'Thailand a narcotics transit hub'
CRIME TRACK: Drugs czar warns of influx from neighbouring countries
The recent arrest of a Chinese couple allegedly attempting to smuggle heroin out of Thailand highlights how the country has become a narcotics transit hub, according to the Narcotics Suppression Bureau (NSB).
Many have speculated that drug trafficking in Southeast Asia has surged significantly due to the expanding transportation systems in the region such as the new high-speed train in Laos, making it easier and faster to smuggle drugs from China to the region via Thailand.
Pol Lt Gen Sarayuth Sanguanpokhai, commissioner of the NSB, said Thailand is a desirable location for many Chinese and foreign drug traffickers because it is so open to tourism.
"Tourism contributes a large part of Thailand's revenues. We have many tourism campaigns attracting foreign tourists. However, at the same time, foreign drug traffickers enter the country with a tourist visa and run their businesses here while disguised as tourists," said Pol Lt Gen Sarayuth.
He said Thailand is surrounded by neighbouring countries where methamphetamine production is plentiful, making it a convenient spot to transport the drug.
Last week the NSB arrested a Chinese man, Jun Dai, 42, and his partner, Jiali Xie, 28, in tambon Rai Khing of Sam Phran district, Nakhon Pathom province with an arrest warrant dated July 25 issued by the Criminal Court.
The two were charged with being in possession of a Category 1 drug, heroin, and attempting to smuggle it out of the country.
Pol Lt Gen Sarayuth said the NSB had found a suspicious package sent by an international postal service, ready to ship to Australia. Officers examined the package and found 4.19 kilogrammes of heroin inside. The investigation revealed the Chinese couple had sent the package.
After making the arrests in Nakhon Pathom, officers seized the couple's properties including six apartment rooms in Bangkok and Pattaya, Chon Buri province, one car and gold, worth 9.3 million baht in total.
They were handed over to the NSB's Division 3 for legal proceedings.
Pol Lt Gen Sarayuth said the investigation revealed the Chinese couple may be involved in a drug network in Myanmar. Officers were tracking down other Thai and Chinese accomplices connected to the drug ring.
"Public transportation systems in Thailand, Laos and China are improving. A train ride from China to mainland Southeast Asian countries only takes several hours. Moreover, many low-cost airlines have flights in this region.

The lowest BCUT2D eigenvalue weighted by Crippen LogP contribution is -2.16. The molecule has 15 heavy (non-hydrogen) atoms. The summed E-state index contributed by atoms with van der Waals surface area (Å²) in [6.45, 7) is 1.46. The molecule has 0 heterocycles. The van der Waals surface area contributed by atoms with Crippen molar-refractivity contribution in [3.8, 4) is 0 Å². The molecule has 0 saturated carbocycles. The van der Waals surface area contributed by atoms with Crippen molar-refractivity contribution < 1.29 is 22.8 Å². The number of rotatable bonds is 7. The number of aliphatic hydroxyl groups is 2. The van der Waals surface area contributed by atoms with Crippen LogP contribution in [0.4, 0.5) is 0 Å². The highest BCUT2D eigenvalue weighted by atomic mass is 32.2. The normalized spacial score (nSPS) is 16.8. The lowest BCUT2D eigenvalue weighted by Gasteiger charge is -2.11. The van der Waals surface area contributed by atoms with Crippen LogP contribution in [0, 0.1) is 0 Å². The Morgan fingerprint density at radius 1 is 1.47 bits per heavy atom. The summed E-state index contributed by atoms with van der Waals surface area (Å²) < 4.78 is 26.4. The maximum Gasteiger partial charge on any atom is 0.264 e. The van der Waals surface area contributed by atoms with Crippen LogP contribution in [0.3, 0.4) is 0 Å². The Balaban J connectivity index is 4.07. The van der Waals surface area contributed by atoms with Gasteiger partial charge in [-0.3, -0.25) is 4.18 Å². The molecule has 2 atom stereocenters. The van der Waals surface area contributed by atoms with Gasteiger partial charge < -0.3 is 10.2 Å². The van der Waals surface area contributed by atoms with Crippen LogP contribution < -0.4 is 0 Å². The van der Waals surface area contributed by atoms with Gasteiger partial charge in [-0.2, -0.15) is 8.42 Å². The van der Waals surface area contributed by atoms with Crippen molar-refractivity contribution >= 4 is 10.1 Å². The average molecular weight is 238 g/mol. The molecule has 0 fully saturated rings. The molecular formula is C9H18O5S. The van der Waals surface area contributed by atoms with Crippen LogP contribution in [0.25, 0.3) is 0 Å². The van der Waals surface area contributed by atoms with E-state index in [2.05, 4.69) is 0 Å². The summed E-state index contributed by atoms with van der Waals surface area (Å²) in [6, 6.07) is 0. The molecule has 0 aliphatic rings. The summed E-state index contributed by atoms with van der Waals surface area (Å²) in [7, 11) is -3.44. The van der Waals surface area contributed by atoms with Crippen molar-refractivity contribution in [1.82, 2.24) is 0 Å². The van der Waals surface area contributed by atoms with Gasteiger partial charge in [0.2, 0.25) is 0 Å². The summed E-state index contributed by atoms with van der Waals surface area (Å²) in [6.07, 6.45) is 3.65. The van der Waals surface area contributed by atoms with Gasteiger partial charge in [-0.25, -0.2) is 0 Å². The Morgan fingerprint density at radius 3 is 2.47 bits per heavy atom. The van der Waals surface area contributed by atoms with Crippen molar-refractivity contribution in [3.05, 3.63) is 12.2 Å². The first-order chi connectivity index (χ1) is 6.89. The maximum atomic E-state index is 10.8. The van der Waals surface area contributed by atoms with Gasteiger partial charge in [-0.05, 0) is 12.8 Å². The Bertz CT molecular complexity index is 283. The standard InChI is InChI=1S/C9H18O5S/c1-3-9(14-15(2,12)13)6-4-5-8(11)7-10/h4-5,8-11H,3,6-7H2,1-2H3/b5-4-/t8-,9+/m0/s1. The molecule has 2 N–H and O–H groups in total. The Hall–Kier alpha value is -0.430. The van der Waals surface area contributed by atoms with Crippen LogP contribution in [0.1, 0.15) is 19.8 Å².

"So, it is even more convenient for traffickers to smuggle drugs into Thailand before shipping them to the country of destination, especially when China reopens after the pandemic," said Pol Lt Gen Sarayuth.
The NSB commissioner said many transnational organised criminal groups are active in Thailand and they have networks based in Myanmar and China.
"The NSB is working closely with the Chinese police attaché, charge d'affaires and the National Narcotics Control Commission (NNCC) in China to solve crimes related to drugs smuggled through Thailand by Chinese traffickers. Moreover, we have teamed up with the Australian Federal Police (AFP) to cooperate in combatting narcotics," added Pol Lt Gen Sarayuth.
He said the Royal Thai Police has assigned a special task force composed of the Office of the Narcotics Control Board (ONCB), the Anti-Money Laundering Office (AMLO) and the Department of Special Investigation (DSI) to work with the AFP.
The force focuses on combating drug trafficking, money-laundering crimes and transnational organised crime. It has developed a shared database where officers can quickly access the intelligence and analysis acquired from investigations.
"It is important to keep revising and updating the law to enhance our capacity to fight the ever-changing nature of drug trafficking crimes," Pol Lt Gen Sarayuth said. Moreover, national and international cooperation will play an important role in taking down the drug networks, he added.
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